Crypto analytics firm Nansen reported a breach involving one of its third-party vendors. The hack exposed 6.8% of user emails and some blockchain addresses.
“Our team has been working day and night in the last 48 hours to mitigate the impact of this incident. The root cause here was that a breach on the vendor’s side gave an attacker access to admin rights in our account,” said Nansen CEO Alex Svanevik to Zenger News.
The breach, which occurred on Sep. 20, allowed the attacker unauthorized access to an account used to provision customer access to Nansen’s platform.
“For us, this is naturally very disappointing, but more importantly, it’s frustrating for those of our users who were impacted. We have strong data privacy policies and processes internally at Nansen, and we’ll continue investing in our security,” Svanevik added.
Nansen halted the unauthorized access and initiated an investigation.
This incident comes at a time when the global focus on digital assets and their security is intensifying, a topic that will be further explored at Zenger News’s Future of Digital Assets conference on Nov. 14. The conference aims to shed light on the evolving landscape of digital assets and the importance of robust security measures in the industry.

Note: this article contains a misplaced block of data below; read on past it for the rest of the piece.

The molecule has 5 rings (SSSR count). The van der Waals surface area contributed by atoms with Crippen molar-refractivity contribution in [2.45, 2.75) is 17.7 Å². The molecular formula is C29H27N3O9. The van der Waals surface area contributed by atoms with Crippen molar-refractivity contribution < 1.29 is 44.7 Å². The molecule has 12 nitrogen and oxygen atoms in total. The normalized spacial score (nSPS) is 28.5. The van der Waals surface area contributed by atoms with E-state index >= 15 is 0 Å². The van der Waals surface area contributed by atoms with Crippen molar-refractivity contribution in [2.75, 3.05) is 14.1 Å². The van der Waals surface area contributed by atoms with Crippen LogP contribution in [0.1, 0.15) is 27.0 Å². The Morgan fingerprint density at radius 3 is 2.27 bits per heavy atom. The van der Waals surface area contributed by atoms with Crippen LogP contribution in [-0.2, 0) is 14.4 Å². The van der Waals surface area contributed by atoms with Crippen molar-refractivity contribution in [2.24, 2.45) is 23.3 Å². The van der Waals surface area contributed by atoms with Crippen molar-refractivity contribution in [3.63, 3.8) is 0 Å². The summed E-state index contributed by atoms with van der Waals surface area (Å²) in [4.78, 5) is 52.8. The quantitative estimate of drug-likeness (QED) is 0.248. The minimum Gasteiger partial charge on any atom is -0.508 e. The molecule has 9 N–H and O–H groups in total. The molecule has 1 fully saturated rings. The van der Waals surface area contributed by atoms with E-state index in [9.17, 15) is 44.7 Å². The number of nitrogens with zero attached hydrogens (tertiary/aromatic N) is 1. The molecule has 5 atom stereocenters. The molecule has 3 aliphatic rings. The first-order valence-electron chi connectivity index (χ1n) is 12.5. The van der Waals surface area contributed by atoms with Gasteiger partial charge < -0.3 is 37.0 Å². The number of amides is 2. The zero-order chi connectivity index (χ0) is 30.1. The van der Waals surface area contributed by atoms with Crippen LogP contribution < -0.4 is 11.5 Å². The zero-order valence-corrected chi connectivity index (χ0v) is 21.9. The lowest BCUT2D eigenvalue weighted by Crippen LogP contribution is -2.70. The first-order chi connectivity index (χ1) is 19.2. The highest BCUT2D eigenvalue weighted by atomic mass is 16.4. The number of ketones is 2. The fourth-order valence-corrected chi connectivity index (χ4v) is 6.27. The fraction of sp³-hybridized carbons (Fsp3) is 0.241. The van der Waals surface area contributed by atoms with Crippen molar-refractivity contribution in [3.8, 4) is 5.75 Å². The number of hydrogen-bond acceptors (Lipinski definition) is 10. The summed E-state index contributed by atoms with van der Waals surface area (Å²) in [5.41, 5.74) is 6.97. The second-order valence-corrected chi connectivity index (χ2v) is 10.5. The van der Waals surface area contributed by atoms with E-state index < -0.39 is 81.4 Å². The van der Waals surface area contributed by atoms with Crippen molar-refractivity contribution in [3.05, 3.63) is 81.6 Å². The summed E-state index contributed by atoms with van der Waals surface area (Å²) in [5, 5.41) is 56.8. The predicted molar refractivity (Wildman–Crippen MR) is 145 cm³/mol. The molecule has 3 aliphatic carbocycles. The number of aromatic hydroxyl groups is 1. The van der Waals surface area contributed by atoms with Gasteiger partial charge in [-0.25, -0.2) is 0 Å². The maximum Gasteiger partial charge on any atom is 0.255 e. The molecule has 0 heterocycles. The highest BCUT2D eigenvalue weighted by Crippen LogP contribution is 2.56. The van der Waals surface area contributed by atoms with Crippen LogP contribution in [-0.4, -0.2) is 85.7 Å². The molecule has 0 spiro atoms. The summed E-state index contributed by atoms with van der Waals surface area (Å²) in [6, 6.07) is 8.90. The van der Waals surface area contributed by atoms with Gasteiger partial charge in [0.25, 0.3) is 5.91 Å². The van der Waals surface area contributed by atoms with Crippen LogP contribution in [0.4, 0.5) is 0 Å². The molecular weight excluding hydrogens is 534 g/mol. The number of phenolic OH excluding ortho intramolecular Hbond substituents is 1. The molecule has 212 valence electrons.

The compromised vendor, recognized for its services to Fortune 500 companies and other entities in the blockchain sector, is now under scrutiny.
“Nansen is not disclosing the name of the vendor but has asked them to communicate on the incident publicly in case others are affected,” said Svanevik when asked to name the vendor.
Preliminary findings from Nansen’s investigation revealed that 6.8% of its users were affected.
While the majority had their email addresses exposed, a smaller subset had their password hashes revealed, and an even smaller group had their blockchain addresses compromised.
Affected users were emailed about the nature of their data exposure.
Reacting to the incident, Nansen dispatched emails on Sep. 21 advising impacted users to reset their passwords. The company emphasized that while they don’t store passwords in plaintext, there’s a risk of attackers attempting brute force attacks on accounts using the exposed email and password combination.
Nansen assured users their wallet funds remain secure, as the company never requests private keys.
However, they cautioned users to be vigilant against potential phishing attempts and to verify the authenticity of emails purportedly from Nansen.
Produced in association with Benzinga
Edited by Judy J. Rotich and Newsdesk Manager
“What’s the latest with Florida Man?”
Get news, handpicked just for you, in your box.